Waking up one day to find your Web site has been removed from Google’s search results or relegated to the 603rd page of results for your keyword is a nightmare on par with showing up naked to the give the keynote address at your industry’s annual conference. Unfortunately, the likelihood that Google can and will scrub your site from their results if you run afoul of their rules is very good.
And because there are many, many rules, it can be easy for someone new to the SEO arena to cross lines they didn’t know existed. Or perhaps you unknowingly hired a shady SEO consultant or webmaster, or you purchased a site full of unscrupulous code. Whatever the cause, if you get banned by Google, you need to clean up your act — fast.
Here are eight practices to avoid if you want to stay on Google’s good side:
- Cloaking and doorway pages: Both of these black-hat SEO methods consist of setting up pages or sites for search engines that are different from what you create for normal visitors. Cloaking is when you create a page and serve it up only to search engines. A doorway is usually just a single page packed full of keywords and little else; it’s useless for visitors. The goal is to create loads of these pages to flood search engine results with doorways to your site.
- Keyword stuffing: Stuffing a page with irrelevant keywords is considered a deceptive practice because searchers expect to find appropriate content when clicking on a search result. You want to create good content for viewers that will naturally contain relevant keywords in appropriate context.
- Hidden text and links: A cousin of keyword stuffing, here keywords are placed in text that can be seen by search engines but is hidden from normal viewers. Methods include colored text on the same colored background, text behind images, and font sizes set to zero. You can hide links the same way as hidden text, create tiny image links, or link small characters like a period or a dash.
- Duplicate content: Multiple pages with the same content are common on the Web for legitimate reasons — such as having “print this” functionality for articles — but they can also be used to load up search engine results with your content.
To help site operators who duplicate content naturally, Google selects a version of the duplicate content for you, or you can tell Google which URLs you prefer. (See “Specify Your Canonical.”)
Sometimes, duplicate content is a result of original text being stolen by another site. If this happens to you, Google states that “it’s unlikely” this will harm your ranking, but you can file a Digital Millennium Copyright Act infringement notice.
- No original content: Quality over quantity matters. Creating dozens or even hundreds of repetitive, keyword-stuffed pages will do nothing to gain you favor with search engines. Affiliate pages with no added content value, doorway pages, stolen (“scraped”) content, and auto-generated content are all ways to fill Web pages quickly, but bad ideas in the long run.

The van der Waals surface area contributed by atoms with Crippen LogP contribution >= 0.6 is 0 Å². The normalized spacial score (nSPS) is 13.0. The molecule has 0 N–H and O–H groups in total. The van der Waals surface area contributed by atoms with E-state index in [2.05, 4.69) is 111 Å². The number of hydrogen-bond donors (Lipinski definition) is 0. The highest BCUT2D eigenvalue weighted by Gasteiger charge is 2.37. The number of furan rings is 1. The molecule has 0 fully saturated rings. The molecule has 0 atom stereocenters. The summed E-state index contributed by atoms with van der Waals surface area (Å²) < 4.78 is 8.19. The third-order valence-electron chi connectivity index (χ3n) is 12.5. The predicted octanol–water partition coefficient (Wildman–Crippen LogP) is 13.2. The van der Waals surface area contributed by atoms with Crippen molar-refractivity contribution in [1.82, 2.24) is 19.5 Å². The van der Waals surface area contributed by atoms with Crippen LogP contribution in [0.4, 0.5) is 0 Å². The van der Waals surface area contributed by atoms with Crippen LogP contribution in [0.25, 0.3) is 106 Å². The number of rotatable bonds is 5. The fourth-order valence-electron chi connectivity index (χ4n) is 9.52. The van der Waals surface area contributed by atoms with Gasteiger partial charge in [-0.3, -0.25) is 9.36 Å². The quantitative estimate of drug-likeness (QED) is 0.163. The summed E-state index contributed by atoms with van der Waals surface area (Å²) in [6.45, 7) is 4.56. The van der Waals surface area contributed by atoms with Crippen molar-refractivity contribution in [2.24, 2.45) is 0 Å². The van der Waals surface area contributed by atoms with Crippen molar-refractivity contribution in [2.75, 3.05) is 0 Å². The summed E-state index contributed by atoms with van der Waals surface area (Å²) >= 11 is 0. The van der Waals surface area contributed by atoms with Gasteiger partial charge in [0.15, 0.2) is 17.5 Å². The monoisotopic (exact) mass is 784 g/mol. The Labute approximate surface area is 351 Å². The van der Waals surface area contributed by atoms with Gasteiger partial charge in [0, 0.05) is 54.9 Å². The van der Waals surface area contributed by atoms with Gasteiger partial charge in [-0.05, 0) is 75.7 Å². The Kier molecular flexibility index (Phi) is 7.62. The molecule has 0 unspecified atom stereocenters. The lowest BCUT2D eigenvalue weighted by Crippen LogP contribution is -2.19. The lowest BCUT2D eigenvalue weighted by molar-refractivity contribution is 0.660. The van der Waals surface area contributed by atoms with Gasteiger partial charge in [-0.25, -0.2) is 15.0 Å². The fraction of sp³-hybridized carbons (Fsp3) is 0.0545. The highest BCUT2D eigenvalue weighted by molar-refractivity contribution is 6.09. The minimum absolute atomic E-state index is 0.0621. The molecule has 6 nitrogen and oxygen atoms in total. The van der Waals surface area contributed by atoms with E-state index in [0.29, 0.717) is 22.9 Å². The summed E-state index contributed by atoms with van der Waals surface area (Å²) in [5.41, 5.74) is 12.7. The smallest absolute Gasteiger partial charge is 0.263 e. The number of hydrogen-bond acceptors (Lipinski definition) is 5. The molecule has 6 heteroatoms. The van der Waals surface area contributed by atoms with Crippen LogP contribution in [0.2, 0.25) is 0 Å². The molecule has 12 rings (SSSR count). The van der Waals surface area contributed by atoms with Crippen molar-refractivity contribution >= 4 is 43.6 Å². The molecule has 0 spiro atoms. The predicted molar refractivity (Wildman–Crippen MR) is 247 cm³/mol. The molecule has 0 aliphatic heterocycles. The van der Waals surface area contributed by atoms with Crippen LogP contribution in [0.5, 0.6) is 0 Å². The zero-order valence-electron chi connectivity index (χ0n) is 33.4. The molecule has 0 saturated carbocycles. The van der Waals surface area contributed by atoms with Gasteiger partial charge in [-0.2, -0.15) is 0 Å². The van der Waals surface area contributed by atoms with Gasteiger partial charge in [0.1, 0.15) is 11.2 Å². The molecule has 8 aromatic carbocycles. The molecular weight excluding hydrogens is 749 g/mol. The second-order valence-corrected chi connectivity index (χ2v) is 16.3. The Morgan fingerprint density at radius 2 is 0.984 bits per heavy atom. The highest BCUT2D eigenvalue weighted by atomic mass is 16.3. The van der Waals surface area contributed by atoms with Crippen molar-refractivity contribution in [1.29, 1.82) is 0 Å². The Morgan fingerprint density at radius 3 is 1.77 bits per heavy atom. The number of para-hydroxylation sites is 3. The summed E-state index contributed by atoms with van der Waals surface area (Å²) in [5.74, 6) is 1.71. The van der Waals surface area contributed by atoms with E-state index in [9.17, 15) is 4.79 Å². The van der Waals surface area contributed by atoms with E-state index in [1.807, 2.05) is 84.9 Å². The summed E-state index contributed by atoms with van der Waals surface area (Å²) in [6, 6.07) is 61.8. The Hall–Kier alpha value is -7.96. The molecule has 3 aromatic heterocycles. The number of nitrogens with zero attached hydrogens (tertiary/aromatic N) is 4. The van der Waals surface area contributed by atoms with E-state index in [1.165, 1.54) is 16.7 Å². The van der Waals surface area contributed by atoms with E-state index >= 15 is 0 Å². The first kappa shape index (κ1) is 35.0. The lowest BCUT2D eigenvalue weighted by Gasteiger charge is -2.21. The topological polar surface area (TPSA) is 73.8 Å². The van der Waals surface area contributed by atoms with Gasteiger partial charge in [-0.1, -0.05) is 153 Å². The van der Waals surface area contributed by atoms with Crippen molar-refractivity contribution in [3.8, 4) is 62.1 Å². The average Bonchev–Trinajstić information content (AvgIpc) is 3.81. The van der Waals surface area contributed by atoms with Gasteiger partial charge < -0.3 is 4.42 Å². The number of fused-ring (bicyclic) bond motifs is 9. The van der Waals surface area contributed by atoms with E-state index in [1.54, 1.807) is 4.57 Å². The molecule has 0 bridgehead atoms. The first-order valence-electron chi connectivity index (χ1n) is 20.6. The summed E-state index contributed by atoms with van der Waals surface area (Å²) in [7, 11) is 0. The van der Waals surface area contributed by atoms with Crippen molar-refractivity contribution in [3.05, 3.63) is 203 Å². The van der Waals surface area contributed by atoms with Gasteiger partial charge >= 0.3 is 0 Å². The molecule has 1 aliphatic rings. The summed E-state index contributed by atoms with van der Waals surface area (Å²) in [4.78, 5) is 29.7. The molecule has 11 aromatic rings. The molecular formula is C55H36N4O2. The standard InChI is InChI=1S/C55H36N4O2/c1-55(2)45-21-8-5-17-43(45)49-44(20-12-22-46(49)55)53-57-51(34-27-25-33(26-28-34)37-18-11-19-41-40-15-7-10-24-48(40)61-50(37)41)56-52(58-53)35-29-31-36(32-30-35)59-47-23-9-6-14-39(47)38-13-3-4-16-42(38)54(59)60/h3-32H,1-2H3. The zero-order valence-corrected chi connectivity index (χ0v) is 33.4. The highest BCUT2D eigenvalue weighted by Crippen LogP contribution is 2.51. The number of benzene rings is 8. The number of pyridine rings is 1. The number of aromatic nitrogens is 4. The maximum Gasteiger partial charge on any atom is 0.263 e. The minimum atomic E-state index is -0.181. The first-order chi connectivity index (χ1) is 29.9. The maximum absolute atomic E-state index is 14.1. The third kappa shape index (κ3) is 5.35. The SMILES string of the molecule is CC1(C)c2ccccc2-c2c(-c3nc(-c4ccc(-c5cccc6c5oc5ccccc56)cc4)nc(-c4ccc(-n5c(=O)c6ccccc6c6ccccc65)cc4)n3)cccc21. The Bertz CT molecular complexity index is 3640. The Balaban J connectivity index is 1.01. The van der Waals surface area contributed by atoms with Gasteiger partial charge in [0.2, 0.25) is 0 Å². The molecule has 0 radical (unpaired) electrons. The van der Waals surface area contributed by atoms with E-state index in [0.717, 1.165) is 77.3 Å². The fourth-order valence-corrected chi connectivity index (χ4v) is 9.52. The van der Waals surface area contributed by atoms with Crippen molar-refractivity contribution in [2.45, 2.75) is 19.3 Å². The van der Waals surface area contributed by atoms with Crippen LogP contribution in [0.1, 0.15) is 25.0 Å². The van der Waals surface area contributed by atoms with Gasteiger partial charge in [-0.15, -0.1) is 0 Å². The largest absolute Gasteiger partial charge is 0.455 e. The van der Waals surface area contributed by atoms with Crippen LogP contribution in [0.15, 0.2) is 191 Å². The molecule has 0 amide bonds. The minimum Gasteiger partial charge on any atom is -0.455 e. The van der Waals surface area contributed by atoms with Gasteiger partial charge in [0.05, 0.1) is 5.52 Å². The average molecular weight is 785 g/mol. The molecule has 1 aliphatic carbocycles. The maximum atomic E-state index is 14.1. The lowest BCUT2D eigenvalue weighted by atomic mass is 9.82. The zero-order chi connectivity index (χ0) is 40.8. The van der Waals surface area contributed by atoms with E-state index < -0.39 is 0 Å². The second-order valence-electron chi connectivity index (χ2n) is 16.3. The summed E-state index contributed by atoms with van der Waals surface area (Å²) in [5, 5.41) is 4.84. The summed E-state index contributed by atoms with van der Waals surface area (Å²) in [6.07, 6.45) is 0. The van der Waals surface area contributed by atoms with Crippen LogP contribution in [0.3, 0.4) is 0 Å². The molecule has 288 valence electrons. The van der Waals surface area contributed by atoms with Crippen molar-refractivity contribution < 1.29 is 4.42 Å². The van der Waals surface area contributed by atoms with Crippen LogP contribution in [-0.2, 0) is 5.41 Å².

- Hanging out in “bad neighborhoods”: You shouldn’t just avoid black-hat SEO practices — you should also avoid sites that engage in such nefarious deeds. The Internet is full of bad sites and you don’t want them linking to you and vice versa. Adult Web sites, gambling sites, and linking schemes are places to avoid. To find who’s linking to your site, search link:yourdomain.com in Google and linkdomain:yourdomain.com in Yahoo!
- Automated queries: There are services out there that pound Google with automated queries to find out how a site ranks for particular keywords. This drain on Google’s resources is forbidden in Google’s terms of service.
- Malware and phishing: Unsafe sites are understandably kicked from Google’s search results. Most phishers aren’t innocent, but legitimate sites can inadvertently pick up malware (malicious software) or a virus. If this happens, clean it up, secure your site, and ask Google to review your site so you can retrieve your ranking.
Mantras To Code By
And, try to forget about Google. Easier said than done. However, Google’s goal is to make good sites with helpful, relevant content that’s easily searchable by its users. So, if your goal is to fill your site with helpful, relevant content, you’re aligning your goals with Google’s, and naturally avoiding so many of the poor practices outlined above.
Now That You’re Kosher. . .
Once you’ve ensured all your site’s content and SEO practices are above board, you can submit a “reinclusion request” to Google so that the company will reevaluate your site for reinclusion in its search engine results. Lastly, sign up for Google’s Sitemap feature in Webmaster Tools and Google may (not definitely, but may) send you a message when your site crosses a line.